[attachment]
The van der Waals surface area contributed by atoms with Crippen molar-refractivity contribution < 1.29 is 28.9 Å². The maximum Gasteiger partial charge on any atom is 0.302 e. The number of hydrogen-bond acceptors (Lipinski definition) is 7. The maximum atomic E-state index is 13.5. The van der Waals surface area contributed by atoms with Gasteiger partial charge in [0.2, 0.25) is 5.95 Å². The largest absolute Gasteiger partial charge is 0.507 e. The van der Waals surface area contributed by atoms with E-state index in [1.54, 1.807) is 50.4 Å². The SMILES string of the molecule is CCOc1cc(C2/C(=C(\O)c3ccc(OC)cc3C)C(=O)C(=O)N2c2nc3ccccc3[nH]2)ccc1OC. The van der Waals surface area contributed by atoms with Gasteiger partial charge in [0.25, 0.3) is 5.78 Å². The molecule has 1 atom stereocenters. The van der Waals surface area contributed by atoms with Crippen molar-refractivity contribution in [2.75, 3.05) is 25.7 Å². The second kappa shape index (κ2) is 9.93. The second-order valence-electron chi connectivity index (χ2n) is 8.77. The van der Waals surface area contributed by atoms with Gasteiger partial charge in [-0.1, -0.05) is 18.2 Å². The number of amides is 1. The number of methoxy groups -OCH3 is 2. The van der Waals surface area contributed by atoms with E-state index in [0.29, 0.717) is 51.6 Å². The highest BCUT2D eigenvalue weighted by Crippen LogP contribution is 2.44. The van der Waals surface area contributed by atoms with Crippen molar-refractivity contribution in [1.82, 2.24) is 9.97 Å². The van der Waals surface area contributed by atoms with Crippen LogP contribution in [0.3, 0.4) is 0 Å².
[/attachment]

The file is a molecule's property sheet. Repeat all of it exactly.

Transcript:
The van der Waals surface area contributed by atoms with Crippen molar-refractivity contribution < 1.29 is 28.9 Å². The maximum Gasteiger partial charge on any atom is 0.302 e. The number of hydrogen-bond acceptors (Lipinski definition) is 7. The maximum atomic E-state index is 13.5. The van der Waals surface area contributed by atoms with Gasteiger partial charge in [0.2, 0.25) is 5.95 Å². The largest absolute Gasteiger partial charge is 0.507 e. The van der Waals surface area contributed by atoms with E-state index in [1.54, 1.807) is 50.4 Å². The SMILES string of the molecule is CCOc1cc(C2/C(=C(\O)c3ccc(OC)cc3C)C(=O)C(=O)N2c2nc3ccccc3[nH]2)ccc1OC. The van der Waals surface area contributed by atoms with Gasteiger partial charge in [0.25, 0.3) is 5.78 Å². The molecule has 1 atom stereocenters. The van der Waals surface area contributed by atoms with Crippen molar-refractivity contribution in [2.75, 3.05) is 25.7 Å². The second kappa shape index (κ2) is 9.93. The second-order valence-electron chi connectivity index (χ2n) is 8.77. The van der Waals surface area contributed by atoms with Gasteiger partial charge in [-0.1, -0.05) is 18.2 Å². The number of amides is 1. The number of methoxy groups -OCH3 is 2. The van der Waals surface area contributed by atoms with E-state index in [0.29, 0.717) is 51.6 Å². The highest BCUT2D eigenvalue weighted by Crippen LogP contribution is 2.44. The van der Waals surface area contributed by atoms with Crippen molar-refractivity contribution in [1.82, 2.24) is 9.97 Å². The van der Waals surface area contributed by atoms with Crippen LogP contribution in [0.3, 0.4) is 0 Å².